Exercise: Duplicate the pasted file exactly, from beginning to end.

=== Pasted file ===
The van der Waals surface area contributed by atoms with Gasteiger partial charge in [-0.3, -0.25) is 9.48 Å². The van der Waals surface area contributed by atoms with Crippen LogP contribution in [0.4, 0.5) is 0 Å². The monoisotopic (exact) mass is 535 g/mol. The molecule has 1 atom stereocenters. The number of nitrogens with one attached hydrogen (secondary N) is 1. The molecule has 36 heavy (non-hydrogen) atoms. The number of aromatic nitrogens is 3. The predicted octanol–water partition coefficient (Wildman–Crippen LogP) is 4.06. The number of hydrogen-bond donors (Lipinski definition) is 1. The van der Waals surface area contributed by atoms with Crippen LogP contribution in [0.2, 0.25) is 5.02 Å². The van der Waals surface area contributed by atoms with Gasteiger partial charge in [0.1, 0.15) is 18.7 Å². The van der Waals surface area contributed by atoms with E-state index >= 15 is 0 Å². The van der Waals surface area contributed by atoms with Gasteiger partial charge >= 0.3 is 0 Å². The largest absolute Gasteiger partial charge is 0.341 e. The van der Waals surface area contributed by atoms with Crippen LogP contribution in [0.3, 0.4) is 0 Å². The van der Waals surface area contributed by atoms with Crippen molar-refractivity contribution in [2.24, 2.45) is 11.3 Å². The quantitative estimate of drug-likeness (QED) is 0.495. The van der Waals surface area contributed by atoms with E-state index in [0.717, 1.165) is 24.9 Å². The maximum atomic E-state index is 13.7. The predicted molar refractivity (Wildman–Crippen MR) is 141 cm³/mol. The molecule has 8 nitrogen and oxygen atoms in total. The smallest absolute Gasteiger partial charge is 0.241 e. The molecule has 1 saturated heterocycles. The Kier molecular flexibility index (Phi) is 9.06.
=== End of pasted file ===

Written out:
The van der Waals surface area contributed by atoms with Gasteiger partial charge in [-0.3, -0.25) is 9.48 Å². The van der Waals surface area contributed by atoms with Crippen LogP contribution in [0.4, 0.5) is 0 Å². The monoisotopic (exact) mass is 535 g/mol. The molecule has 1 atom stereocenters. The number of nitrogens with one attached hydrogen (secondary N) is 1. The molecule has 36 heavy (non-hydrogen) atoms. The number of aromatic nitrogens is 3. The predicted octanol–water partition coefficient (Wildman–Crippen LogP) is 4.06. The number of hydrogen-bond donors (Lipinski definition) is 1. The van der Waals surface area contributed by atoms with Crippen LogP contribution in [0.2, 0.25) is 5.02 Å². The van der Waals surface area contributed by atoms with Gasteiger partial charge in [0.1, 0.15) is 18.7 Å². The van der Waals surface area contributed by atoms with E-state index >= 15 is 0 Å². The van der Waals surface area contributed by atoms with Gasteiger partial charge >= 0.3 is 0 Å². The largest absolute Gasteiger partial charge is 0.341 e. The van der Waals surface area contributed by atoms with Crippen LogP contribution in [0.3, 0.4) is 0 Å². The van der Waals surface area contributed by atoms with Crippen molar-refractivity contribution in [2.24, 2.45) is 11.3 Å². The quantitative estimate of drug-likeness (QED) is 0.495. The van der Waals surface area contributed by atoms with E-state index in [0.717, 1.165) is 24.9 Å². The maximum atomic E-state index is 13.7. The predicted molar refractivity (Wildman–Crippen MR) is 141 cm³/mol. The molecule has 8 nitrogen and oxygen atoms in total. The smallest absolute Gasteiger partial charge is 0.241 e. The molecule has 1 saturated heterocycles. The Kier molecular flexibility index (Phi) is 9.06.